Moving Averages

| October 12, 2010 | 0 Comments

Moving averages are a useful tool for investors and traders.

How is it calculated?

Usually software does the calculation of moving averages for you, but if you’re interested in how it’s derived, here it is. Moving averages are found by adding X number of previous close prices and then dividing that number by X.

By coming up with the daily value of this number, you will be able to plot a line. One thing to note though, is that moving averages lag the stock’s real price. So if the price has a sharp movement upward or downward, it will take a while for the moving average to reflect this.

How is it useful?

Because moving averages basically an average, you can tell how well the curent stock’s price is, compared to the past. Therefore, when current prices are above the moving average, it is a bullish sign. When prices are below the moving average, it is a bearish sign.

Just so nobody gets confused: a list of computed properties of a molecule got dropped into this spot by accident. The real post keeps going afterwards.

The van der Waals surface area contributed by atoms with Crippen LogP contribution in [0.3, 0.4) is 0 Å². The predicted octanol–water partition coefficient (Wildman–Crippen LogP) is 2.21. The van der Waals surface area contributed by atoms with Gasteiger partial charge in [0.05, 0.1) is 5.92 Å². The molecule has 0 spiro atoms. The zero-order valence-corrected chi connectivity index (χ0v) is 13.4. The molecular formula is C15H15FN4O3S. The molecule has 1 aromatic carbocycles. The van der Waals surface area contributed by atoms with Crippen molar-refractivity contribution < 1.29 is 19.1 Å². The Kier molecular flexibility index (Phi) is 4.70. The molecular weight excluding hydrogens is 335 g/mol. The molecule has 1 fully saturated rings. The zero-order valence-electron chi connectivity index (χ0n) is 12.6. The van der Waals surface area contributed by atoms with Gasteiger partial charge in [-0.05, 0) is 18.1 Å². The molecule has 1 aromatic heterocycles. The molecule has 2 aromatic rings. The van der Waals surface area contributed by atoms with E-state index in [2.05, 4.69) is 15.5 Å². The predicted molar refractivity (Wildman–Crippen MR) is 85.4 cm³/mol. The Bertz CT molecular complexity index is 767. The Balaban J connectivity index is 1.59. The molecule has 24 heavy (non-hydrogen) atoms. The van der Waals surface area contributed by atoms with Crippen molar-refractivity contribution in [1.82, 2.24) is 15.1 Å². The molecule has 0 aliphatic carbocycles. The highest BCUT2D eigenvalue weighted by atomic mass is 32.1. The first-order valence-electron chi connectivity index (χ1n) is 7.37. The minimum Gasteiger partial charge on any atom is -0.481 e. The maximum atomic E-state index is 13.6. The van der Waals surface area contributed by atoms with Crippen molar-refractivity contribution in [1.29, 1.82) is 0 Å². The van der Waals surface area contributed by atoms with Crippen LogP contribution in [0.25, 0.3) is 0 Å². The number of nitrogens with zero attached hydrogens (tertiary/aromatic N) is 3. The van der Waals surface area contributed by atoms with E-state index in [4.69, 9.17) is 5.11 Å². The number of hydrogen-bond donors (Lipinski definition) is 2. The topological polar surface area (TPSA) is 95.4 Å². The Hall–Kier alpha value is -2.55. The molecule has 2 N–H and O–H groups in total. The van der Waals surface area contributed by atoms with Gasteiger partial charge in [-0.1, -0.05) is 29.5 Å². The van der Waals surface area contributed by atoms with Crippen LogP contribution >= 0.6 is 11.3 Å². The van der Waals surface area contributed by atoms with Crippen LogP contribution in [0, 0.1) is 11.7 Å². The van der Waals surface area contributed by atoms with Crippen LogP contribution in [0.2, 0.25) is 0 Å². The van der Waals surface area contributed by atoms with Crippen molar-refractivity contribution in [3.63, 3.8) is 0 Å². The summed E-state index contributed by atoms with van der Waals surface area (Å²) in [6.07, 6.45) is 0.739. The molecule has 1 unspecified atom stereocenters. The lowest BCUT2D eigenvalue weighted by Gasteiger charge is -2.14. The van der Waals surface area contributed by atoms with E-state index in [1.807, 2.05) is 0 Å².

A buy/sell signal is also generated when two different moving averages lines cross. For example, when a short-term moving average crosses below a long-term one, a sell signal is generated. Conversely, when a short-term crosses above the long-term one, a buy signal is generated.

Of course, you should always confirm your analysis with other indicators and tools before making a trading decision.

What values to use for moving average?

All stock charting software offer you the option the change the value for your moving average line. Usually, three lines are recommended: short-term (20 days), mid-term (50 days), and long-term lines (200 days).

You can see these lines reflected in the chart of Singtel that’s attached below.

ma singtel

The default moving averages are calcuated as “simple” or “sma” lines, which is a simple averaging of all past prices for X number of days.

The problem with these simple moving averages is that they are slower to reflect price changes. An alternative is to use “exponential” or “ema” moving averages. These give more weight to the current changes in price rather than those many days ago.

Tags: , , , , , , , , , , ,

Category: Charting Indicators

About the Author ()

John Tan has been Vice President of BlueTrust Investments Corporation for 6 years since the mid-90’s. He has since moved on, to be a professional full-time trader.

Leave a Reply